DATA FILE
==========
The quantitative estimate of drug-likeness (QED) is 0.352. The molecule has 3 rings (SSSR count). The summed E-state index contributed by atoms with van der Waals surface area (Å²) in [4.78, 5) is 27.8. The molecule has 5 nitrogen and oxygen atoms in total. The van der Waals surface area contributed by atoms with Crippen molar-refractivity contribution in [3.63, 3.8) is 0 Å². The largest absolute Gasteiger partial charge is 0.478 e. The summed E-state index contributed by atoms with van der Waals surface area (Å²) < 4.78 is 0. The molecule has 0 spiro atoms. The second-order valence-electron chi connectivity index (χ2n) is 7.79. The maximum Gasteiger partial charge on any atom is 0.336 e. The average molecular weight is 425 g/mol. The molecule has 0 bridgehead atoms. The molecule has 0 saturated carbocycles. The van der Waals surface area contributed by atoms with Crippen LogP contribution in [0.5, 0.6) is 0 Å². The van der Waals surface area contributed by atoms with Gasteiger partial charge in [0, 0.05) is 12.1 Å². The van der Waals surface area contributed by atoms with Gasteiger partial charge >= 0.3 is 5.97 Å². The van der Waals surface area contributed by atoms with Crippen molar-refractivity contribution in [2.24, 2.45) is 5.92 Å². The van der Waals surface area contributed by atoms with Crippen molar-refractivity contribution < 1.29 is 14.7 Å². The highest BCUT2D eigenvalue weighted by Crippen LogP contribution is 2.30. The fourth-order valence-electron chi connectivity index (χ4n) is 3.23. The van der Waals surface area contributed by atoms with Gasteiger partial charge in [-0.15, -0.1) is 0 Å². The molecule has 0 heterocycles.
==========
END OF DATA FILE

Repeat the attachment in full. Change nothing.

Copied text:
The quantitative estimate of drug-likeness (QED) is 0.352. The molecule has 3 rings (SSSR count). The summed E-state index contributed by atoms with van der Waals surface area (Å²) in [4.78, 5) is 27.8. The molecule has 5 nitrogen and oxygen atoms in total. The van der Waals surface area contributed by atoms with Crippen molar-refractivity contribution in [3.63, 3.8) is 0 Å². The largest absolute Gasteiger partial charge is 0.478 e. The summed E-state index contributed by atoms with van der Waals surface area (Å²) < 4.78 is 0. The molecule has 0 spiro atoms. The second-order valence-electron chi connectivity index (χ2n) is 7.79. The maximum Gasteiger partial charge on any atom is 0.336 e. The average molecular weight is 425 g/mol. The molecule has 0 bridgehead atoms. The molecule has 0 saturated carbocycles. The van der Waals surface area contributed by atoms with Crippen LogP contribution in [0.5, 0.6) is 0 Å². The van der Waals surface area contributed by atoms with Gasteiger partial charge in [0, 0.05) is 12.1 Å². The van der Waals surface area contributed by atoms with Gasteiger partial charge >= 0.3 is 5.97 Å². The van der Waals surface area contributed by atoms with Crippen molar-refractivity contribution in [2.24, 2.45) is 5.92 Å². The van der Waals surface area contributed by atoms with Crippen molar-refractivity contribution < 1.29 is 14.7 Å². The highest BCUT2D eigenvalue weighted by Crippen LogP contribution is 2.30. The fourth-order valence-electron chi connectivity index (χ4n) is 3.23. The van der Waals surface area contributed by atoms with Gasteiger partial charge in [-0.15, -0.1) is 0 Å². The molecule has 0 heterocycles.